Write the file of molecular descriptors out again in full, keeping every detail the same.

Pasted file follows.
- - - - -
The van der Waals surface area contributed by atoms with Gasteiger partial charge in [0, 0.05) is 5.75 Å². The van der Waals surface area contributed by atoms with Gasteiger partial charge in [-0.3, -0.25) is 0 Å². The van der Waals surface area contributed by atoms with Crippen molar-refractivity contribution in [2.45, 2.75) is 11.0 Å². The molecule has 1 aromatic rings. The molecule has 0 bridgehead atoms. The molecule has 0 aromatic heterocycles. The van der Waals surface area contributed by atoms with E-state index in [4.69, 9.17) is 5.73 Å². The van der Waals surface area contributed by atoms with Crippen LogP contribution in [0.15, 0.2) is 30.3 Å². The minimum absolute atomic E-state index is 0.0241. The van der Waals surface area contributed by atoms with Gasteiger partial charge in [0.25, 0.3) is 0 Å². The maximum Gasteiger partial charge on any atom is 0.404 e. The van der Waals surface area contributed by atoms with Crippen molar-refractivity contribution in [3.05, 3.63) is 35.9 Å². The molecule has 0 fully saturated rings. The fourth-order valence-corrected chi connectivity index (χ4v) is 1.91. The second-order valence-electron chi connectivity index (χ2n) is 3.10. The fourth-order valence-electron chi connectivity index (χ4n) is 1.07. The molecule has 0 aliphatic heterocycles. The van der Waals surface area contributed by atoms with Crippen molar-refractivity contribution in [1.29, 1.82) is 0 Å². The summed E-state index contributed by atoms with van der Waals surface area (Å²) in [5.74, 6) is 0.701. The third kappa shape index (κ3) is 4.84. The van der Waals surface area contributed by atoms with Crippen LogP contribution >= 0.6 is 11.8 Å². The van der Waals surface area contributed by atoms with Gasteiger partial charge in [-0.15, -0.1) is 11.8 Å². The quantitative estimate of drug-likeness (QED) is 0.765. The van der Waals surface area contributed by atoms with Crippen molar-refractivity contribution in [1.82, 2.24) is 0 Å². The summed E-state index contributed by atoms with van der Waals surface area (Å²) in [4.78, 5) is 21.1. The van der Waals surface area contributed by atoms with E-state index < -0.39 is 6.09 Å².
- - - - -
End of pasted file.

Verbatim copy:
The van der Waals surface area contributed by atoms with Gasteiger partial charge in [0, 0.05) is 5.75 Å². The van der Waals surface area contributed by atoms with Gasteiger partial charge in [-0.3, -0.25) is 0 Å². The van der Waals surface area contributed by atoms with Crippen molar-refractivity contribution in [2.45, 2.75) is 11.0 Å². The molecule has 1 aromatic rings. The molecule has 0 bridgehead atoms. The molecule has 0 aromatic heterocycles. The van der Waals surface area contributed by atoms with E-state index in [4.69, 9.17) is 5.73 Å². The van der Waals surface area contributed by atoms with Crippen LogP contribution in [0.15, 0.2) is 30.3 Å². The minimum absolute atomic E-state index is 0.0241. The van der Waals surface area contributed by atoms with Gasteiger partial charge in [0.25, 0.3) is 0 Å². The maximum Gasteiger partial charge on any atom is 0.404 e. The van der Waals surface area contributed by atoms with Crippen molar-refractivity contribution in [3.05, 3.63) is 35.9 Å². The molecule has 0 fully saturated rings. The fourth-order valence-corrected chi connectivity index (χ4v) is 1.91. The second-order valence-electron chi connectivity index (χ2n) is 3.10. The fourth-order valence-electron chi connectivity index (χ4n) is 1.07. The molecule has 0 aliphatic heterocycles. The van der Waals surface area contributed by atoms with Crippen molar-refractivity contribution in [1.29, 1.82) is 0 Å². The summed E-state index contributed by atoms with van der Waals surface area (Å²) in [5.74, 6) is 0.701. The third kappa shape index (κ3) is 4.84. The van der Waals surface area contributed by atoms with Crippen LogP contribution >= 0.6 is 11.8 Å². The van der Waals surface area contributed by atoms with Gasteiger partial charge in [-0.15, -0.1) is 11.8 Å². The quantitative estimate of drug-likeness (QED) is 0.765. The van der Waals surface area contributed by atoms with Crippen molar-refractivity contribution in [1.82, 2.24) is 0 Å². The summed E-state index contributed by atoms with van der Waals surface area (Å²) in [4.78, 5) is 21.1. The van der Waals surface area contributed by atoms with E-state index < -0.39 is 6.09 Å².